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Le Village’s neighbours file noise complaints against the Brighton LGBTQ+ bar

Samantha Harman October 24, 2020

Residents living at Darwell Court have asked Brighton & Hove City Council (BHCC) to reduce the opening hours of popular LGBTQ+ pub Le Village, just off St James’s Street in Brighton.

Le Village, formally known as The Ranelagh, opened its doors in January 2019. BHCC received the first noise complaint nine months later and several further reports throughout January 2020. 

The premises were subsequently served with a noise abatement notice. 

Proprietor Lee Cockshott has launched an appeal against the claims, which are due to be heard in Brighton Magistrates Court in January 2021. 

Meanwhile, Darwell Court Residents Association has requested a licence review from BHCC. 

Darwell Court

Prior to Covid-19 restrictions, the venue was allowed to stay open until 2.30am on Fridays and Saturdays, and until 1.30am on weekdays. The venue’s outside terrace was closed every night by 11.30pm. Live music was permitted until 11.30pm everyday and alcohol could be served up until 30 minutes before closing.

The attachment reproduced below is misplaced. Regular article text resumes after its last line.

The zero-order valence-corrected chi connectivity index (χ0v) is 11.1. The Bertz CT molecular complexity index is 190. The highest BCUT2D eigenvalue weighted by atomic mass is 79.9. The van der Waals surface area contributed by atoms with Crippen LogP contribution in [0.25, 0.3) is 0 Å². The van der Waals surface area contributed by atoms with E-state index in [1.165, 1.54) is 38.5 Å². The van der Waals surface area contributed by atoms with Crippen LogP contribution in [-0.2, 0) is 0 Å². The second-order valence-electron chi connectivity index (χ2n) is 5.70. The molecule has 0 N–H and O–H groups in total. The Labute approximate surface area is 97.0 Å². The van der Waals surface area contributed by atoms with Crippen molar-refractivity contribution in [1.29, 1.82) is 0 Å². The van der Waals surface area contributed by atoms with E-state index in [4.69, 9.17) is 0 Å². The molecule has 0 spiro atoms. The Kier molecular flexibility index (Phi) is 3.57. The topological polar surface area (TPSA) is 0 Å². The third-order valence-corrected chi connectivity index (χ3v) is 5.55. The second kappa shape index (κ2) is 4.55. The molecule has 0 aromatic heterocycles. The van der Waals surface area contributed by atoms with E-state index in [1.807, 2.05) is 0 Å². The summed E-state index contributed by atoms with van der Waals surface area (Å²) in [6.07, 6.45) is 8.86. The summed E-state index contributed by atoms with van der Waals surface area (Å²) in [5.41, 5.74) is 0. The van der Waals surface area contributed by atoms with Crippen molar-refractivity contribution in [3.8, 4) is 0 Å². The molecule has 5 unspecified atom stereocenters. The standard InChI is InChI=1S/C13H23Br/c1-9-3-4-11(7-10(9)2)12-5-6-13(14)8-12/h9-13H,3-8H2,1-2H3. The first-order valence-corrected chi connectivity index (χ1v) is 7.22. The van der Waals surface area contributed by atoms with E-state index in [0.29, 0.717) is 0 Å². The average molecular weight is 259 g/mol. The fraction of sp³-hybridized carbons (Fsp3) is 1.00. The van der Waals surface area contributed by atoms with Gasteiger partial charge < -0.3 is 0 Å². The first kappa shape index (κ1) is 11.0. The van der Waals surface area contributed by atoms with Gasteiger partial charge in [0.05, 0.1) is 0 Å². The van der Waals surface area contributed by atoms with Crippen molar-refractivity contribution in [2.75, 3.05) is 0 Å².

Tyler Bowring, Le Village general manager, said: “I can assure you we always work hard to follow our licensing rules, support our community and neighbourhood.

“This of course extends to our direct neighbours who I hope feel they can always talk to me about any concerns. This, however, has not happened. 

“I’d remind everyone, whether a customer or not, that these are hard times for any business and we must keep afloat during these challenging times. 

“We risk losing staff, meaning they have no income.”

Brighton and Hove News spoke with a BHCC representative who said; “There were nine complainants between September 2019 and mid January 2020. The first complaint about noise from the premises was received by the council on September 23, 2019.”

In cases like this, licence requests are usually made by the police, trading standards or licensing officers, as opposed to residents. 

Regardless of this, any request made for a licence review means a panel must convene to hear it. 

Darwell Court, which was finished in July 2016, consists of three one-bedroom flats, a two-bedroom maisonette and a two-bedroom wheelchair accessible flat. 

The council built flats, on the former Ardingly Street car park near Ardingly Court and St James’s House, are part of an affordable housing initiative.

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